The Israeli plan, according to the former senior intelligence official, was “the mirror image of what the United States has been planning for Iran.” (The initial U.S. Air Force proposals for an air attack to destroy Iran’s nuclear capacity, which included the option of intense bombing of civilian infrastructure targets inside Iran, have been resisted by the top leadership of the Army, the Navy, and the Marine Corps, according to current and former officials. They argue that the Air Force plan will not work and will inevitably lead, as in the Israeli war with Hezbollah, to the insertion of troops on the ground.)

Later in the article the relation of the Israel venture to Iran planning in the minds of U.S. war dogs is made clear.

Cheney’s office supported the Israeli plan, as did Elliott Abrams, a deputy national-security adviser, according to several former and current officials. (A spokesman for the N.S.C. denied that Abrams had done so.) They believed that Israel should move quickly in its air war against Hezbollah. A former intelligence officer said, “We told Israel, ‘Look, if you guys have to go, we’re behind you all the way. But we think it should be sooner rather than later—the longer you wait, the less time we have to evaluate and plan for Iran before Bush gets out of office.’ ”

Of course the unexpected is always, er, unexpected …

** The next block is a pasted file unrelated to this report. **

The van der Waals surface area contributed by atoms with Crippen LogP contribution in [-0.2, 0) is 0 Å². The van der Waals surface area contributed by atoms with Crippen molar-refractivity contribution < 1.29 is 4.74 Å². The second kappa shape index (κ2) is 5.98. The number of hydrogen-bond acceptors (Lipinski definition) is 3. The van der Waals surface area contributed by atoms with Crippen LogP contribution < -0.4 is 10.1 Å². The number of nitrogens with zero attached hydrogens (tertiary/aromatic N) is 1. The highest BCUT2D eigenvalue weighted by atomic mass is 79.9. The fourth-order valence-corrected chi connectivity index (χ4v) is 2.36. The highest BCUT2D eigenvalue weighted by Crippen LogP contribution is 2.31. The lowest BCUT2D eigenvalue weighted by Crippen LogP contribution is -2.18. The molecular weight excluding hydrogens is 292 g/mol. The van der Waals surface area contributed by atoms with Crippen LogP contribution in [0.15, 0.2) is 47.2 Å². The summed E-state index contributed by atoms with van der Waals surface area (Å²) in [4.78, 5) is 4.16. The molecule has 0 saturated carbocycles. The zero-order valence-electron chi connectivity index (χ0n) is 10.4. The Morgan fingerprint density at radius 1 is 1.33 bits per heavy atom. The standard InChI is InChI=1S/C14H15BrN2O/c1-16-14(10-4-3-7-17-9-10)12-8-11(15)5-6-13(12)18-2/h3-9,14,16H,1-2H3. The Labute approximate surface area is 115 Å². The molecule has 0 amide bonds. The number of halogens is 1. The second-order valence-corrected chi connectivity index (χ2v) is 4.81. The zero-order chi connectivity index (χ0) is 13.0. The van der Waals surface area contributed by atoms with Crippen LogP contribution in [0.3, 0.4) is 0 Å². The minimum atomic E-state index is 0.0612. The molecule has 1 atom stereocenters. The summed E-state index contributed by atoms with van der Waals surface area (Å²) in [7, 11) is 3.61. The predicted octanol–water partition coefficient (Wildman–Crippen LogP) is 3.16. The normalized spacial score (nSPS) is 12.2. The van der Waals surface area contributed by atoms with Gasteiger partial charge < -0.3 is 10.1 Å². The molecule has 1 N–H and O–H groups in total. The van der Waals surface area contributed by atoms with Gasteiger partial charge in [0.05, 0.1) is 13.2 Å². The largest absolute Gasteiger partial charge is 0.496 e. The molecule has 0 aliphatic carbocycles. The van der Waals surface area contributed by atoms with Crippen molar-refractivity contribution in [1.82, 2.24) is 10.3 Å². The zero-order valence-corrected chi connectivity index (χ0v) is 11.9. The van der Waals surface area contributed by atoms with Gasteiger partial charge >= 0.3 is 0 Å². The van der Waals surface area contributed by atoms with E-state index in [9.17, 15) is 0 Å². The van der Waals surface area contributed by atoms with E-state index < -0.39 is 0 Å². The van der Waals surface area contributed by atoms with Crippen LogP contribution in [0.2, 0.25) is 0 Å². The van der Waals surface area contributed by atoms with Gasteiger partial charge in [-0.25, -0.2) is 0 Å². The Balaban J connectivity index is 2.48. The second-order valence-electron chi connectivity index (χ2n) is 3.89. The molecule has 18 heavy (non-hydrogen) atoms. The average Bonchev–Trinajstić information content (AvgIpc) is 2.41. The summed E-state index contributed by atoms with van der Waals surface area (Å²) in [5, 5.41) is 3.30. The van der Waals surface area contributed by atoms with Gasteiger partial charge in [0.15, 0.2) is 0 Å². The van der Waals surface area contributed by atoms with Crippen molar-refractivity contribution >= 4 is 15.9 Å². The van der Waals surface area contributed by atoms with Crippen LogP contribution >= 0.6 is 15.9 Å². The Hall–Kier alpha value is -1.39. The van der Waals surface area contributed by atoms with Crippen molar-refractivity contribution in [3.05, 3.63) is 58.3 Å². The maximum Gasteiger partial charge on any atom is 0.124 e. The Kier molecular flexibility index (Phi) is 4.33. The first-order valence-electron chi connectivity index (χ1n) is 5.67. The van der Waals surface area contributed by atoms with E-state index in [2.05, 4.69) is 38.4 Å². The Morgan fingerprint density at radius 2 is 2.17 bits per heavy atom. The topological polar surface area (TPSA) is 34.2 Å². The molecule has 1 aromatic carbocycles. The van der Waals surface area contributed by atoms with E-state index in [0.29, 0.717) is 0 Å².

The surprising strength of Hezbollah’s resistance, and its continuing ability to fire rockets into northern Israel in the face of the constant Israeli bombing, the Middle East expert told me, “is a massive setback for those in the White House who want to use force in Iran. And those who argue that the bombing will create internal dissent and revolt in Iran are also set back.”

Whether the surprise is due to piss-poor intelligence — where are the underground facilities? how did 10,000 rockets get into the area and where are they? — or due to a failure to understand the simplest rules of human combat: don’t count on the cowardice of your enemy, will be looked at down the line.

In the soul searching and armaments inventorying voices from armageddonists such as Tashbih Sayed will enter the fray, voices loud and certain, raising the fear at every level with assertions as to what Muslims think, showing the long history of their perfidy and calling somehow — it seems to me — for an unthinkable (let’s not call it a final) solution.

The latest flare-up in a 59 years long war to wipe the Jewish state off the map of the world is fast approaching its expected closure. Israel is once again being forced to leave the job of eliminating the Islamist threat unfinished. The world’s powers, blinded by their anti-Semitism, politico-commercial considerations, and regional agendas, want Israel to stop pursuing its legitimate campaign to secure itself by eradicating the Islamist threat from its door steps: they want an immediate cease-fire.

They are not ready to accept that in case of political Islam, cease-fires are nothing but tactical pauses which are used as tools to gain time in order to recoup losses, re-arm forces, and rebuild terrorist infrastructure

The Cease Fire, in Pakistan Today

Meanwhile, ceasefire or not, all sides are preparing not for peace but for the next round. Without understanding the elemental particles of human behavior — identity, belonging, fear, agression, loyalty, justice, vengefulness, dignity, hope — progress in slowing the impetus towards critical mass will be nil.

Update: For more commentary on the Hersh article go to billmon at Whiskey Bar.